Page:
Change gears every so often.
Try keeping your attention and focus sharp by switching up what you’re spending time on. Try something like this:
- Write a full, timed essay
- Take a quick break and stretch
- Review the essay against the sample answers
- Look up law you missed
- Read and understand that law
- Check out any facts you missed and ask yourself why you left them out
- Take a mini-break
- Drill the law you missed on the essay by turning it into an attack plan
- Write the attack plan over and over again until you memorize it
- Take the rules for the topics you missed and see if they make sense, explain them to yourself
- Say these rules out loud until you can do so without looking at your outline
- Take a break
- Do some MBE questions on that subject
- Take another break and have a snack
- Write another essay and start the whole process over again
Build in time every day for memorization.
Put the hearsay exceptions on your bathroom mirror. Put them in mnemonic form. This can be tricky, so come up with a good one that works for you. Every day when you brush your teeth, see if you can read the mnemonic and recall all the exceptions. Set aside half an hour right after lunch, before starting in with a new task, and focus on memorizing something unfamiliar. Just 30 minutes every day could end up being something like 20-30 extra hours of memorization by the time you get to the test!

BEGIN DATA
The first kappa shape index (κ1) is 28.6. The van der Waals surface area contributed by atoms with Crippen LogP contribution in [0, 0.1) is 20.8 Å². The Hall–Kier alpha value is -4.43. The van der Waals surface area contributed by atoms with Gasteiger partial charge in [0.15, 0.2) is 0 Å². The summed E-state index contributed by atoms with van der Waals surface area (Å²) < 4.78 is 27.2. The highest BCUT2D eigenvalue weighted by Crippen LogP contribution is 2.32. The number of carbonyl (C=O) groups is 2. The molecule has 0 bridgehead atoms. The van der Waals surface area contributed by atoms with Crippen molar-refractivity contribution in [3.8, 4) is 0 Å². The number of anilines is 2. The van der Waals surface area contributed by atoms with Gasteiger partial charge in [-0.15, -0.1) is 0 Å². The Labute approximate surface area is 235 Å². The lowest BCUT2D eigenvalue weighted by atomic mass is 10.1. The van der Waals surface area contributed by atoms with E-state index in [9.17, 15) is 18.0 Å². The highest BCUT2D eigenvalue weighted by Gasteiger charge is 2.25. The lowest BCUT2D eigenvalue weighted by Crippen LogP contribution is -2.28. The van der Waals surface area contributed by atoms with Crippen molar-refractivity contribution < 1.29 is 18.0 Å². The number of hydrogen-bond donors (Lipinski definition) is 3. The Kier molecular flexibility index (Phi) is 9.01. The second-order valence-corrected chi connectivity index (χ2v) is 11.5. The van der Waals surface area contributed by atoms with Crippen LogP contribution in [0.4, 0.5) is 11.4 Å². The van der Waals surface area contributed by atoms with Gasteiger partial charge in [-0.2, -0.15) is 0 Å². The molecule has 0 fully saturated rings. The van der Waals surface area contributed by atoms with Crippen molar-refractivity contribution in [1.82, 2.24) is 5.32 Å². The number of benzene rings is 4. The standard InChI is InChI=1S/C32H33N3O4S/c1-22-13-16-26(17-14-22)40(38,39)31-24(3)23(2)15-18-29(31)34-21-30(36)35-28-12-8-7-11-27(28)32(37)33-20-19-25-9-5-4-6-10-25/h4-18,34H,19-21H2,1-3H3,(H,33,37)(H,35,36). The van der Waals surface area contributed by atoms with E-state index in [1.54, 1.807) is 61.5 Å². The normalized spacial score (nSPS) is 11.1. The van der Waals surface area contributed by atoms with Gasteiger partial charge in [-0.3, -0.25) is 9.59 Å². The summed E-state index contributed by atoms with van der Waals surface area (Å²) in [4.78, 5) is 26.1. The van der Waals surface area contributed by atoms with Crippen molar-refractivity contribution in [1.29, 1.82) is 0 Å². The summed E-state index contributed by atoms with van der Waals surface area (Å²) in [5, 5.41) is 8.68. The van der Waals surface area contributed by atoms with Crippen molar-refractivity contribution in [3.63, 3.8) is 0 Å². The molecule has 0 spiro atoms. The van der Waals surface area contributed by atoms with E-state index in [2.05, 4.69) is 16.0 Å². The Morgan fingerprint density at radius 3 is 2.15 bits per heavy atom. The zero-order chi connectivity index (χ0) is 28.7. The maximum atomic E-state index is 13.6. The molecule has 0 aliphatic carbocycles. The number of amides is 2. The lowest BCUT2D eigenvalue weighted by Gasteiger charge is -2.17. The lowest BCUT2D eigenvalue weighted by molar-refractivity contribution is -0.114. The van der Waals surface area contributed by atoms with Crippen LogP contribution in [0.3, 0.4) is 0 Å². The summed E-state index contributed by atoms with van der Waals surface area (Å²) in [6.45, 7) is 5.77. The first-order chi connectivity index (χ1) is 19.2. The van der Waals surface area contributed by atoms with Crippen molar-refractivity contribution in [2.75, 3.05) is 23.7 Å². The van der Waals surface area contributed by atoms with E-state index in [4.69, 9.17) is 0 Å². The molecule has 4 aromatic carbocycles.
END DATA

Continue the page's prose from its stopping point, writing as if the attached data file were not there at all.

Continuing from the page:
Start with issues you don’t know well. Teach yourself the law and put the rules into very concise, numbered elements. Then drill yourself on the elements and see how far you can get. Make sure you build in time later in the week to review older topics and keep your memory fresh.
Train yourself physically to be a good bar-taker.
It actually takes quite a bit of discipline, stamina and focus to work on something like three back-to-back essays or a PT in three hours. Just sitting in the same place for that length of time can be grueling! When you’re studying and have your entire room or office open to you, it can be tempting to lounge around while you read flash cards, write an essay on your laptop while sitting on your bed or couch, etc. Don’t do this. When you do practice exams, sit at a desk or table and force yourself to get used to it. It might be uncomfortable at first, but you want to build that muscle memory so it doesn’t seem so uncomfortable when exam time comes.
Separate “on time” and “off time.”
You don’t need to read your outline over breakfast. You definitely don’t need waterproof flashcards for the bath or shower. You don’t need to play audio lectures on repeat to yourself while you’re falling asleep. Your brain will work a lot better if it gets some room to relax and if the information you’re feeding it has some space to ebb and flow a little bit. The bar is all-consuming enough. You don’t need to let it take over every waking moment of your life. If you do, you run serious risk of burning out, which is not something to take lightly. Burnout is real, and it’s a reason at least some people fail every year—they just give up. Give yourself a break now and then! It will really help you stay in a positive mindset, which will allow the material to sink in better.
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Did you find this post helpful? Check out some other great articles:
- The Ins and Outs of Studying for the Bar Exam
- Common Bar Essay Problems and How to Avoid Them
- Can Taking a Break Save Your MBE Score
- Warning Signs You May Need Extra Help as a First Time Bar Exam Taker